So, what will drive this paradigm shift to these next-generation health plans and care delivery models? I believe that there are six key factors.


  • Financial Crisis – We need a precipitating event. I wish it weren’t so, but that seems to be a critical factor.
  • Higher-Order Framing – This is not an incremental shift; it requires a step change. As such, it needs to be framed in a higher context that enables the decision-maker to understand both the magnitude of the problem and why the incumbents are unwilling or unable to make the journey. While the notion of  “re-anchoring” an employer’s benefit commitment may be a bit esoteric, it captures the magnitude of the problem and the opportunity to tie into the new national dialogue.
  • Definition of “It” and Key Attributes – It is important that “it” (the new care model) is defined as a new category with a catchy acronym like PCM (Personalized Care Model design), that has a specific set of attributes that distinguish it from the existing PPO and POS managed care programs approaches.  
  • Impact Model – We need to develop a financial model that enables the employer to estimate the economic impact of adopting the above-mentioned approach. This model would use existing demographic and utilization data as well as savings assumptions generated by the adoption of care paths for specific chronic conditions, and more predictive AI tools.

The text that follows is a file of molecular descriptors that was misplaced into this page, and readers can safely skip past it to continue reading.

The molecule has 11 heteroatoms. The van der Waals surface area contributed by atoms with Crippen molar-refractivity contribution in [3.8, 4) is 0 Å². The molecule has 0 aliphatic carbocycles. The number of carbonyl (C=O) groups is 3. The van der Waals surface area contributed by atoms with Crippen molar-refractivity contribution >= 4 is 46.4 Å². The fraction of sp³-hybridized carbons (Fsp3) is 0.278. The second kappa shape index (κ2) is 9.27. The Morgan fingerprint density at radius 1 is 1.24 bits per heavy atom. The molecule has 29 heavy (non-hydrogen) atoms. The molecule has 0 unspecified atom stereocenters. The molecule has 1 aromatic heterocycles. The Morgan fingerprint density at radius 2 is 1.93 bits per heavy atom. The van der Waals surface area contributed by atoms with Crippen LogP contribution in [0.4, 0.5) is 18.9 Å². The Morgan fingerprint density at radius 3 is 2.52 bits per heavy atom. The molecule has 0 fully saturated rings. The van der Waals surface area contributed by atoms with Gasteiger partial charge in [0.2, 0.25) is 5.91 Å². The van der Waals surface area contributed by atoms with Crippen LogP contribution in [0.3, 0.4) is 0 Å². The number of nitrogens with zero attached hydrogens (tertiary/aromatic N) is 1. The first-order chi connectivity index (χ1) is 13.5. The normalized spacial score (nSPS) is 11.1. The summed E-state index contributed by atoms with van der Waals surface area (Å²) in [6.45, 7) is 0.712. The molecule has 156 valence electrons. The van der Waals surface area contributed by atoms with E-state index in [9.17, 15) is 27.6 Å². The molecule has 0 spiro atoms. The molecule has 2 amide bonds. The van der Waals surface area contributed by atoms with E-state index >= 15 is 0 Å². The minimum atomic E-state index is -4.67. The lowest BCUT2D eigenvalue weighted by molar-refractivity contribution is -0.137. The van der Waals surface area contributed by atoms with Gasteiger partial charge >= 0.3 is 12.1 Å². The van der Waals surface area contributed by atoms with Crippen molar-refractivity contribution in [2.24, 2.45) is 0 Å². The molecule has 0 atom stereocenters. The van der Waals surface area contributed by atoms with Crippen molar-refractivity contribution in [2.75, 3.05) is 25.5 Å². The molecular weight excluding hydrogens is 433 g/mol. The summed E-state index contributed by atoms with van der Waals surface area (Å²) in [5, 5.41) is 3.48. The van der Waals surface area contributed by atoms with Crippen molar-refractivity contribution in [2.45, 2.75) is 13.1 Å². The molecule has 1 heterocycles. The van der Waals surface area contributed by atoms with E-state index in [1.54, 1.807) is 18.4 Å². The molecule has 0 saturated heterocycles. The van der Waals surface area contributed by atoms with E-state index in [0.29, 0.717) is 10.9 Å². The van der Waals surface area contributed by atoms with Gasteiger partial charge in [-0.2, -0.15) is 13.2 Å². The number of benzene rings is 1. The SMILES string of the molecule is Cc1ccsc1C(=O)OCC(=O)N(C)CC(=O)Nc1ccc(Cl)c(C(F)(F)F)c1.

• Market Adoption – It’s important to engage in existing and new partnerships with key thought leaders at benefits consulting firms, innovation forums like EHIR, and other major players to establish credibility of the new models and accelerate adoption.


Where do we go from here?

I have a few thoughts.


First, it is imperative that there be a call to action and a recognition that the current incremental solutions aren’t delivering and can’t be expected to deliver real affordability.  


Second, the emerging players advocating for the new paradigm need to demonstrate proof of concept for the early adopters.  


Third, these early adopters need to evidence the sustainable financial impact of their intervention, and then translate that proof into a user-friendly impact model that can enable employers — and their financial executives specifically — to demonstrate a meaningful P&L impact.


Fourth, we need to be poised to take full advantage when the inevitable downturn does occur to accelerate the new health benefits paradigm.  


As the former Obama Chief of Staff, Rahm Emanuel is famously quoted as saying during the 2008 meltdown: “You never want to want a serious (financial) crisis go to waste.”  


Let’s ensure that it doesn’t.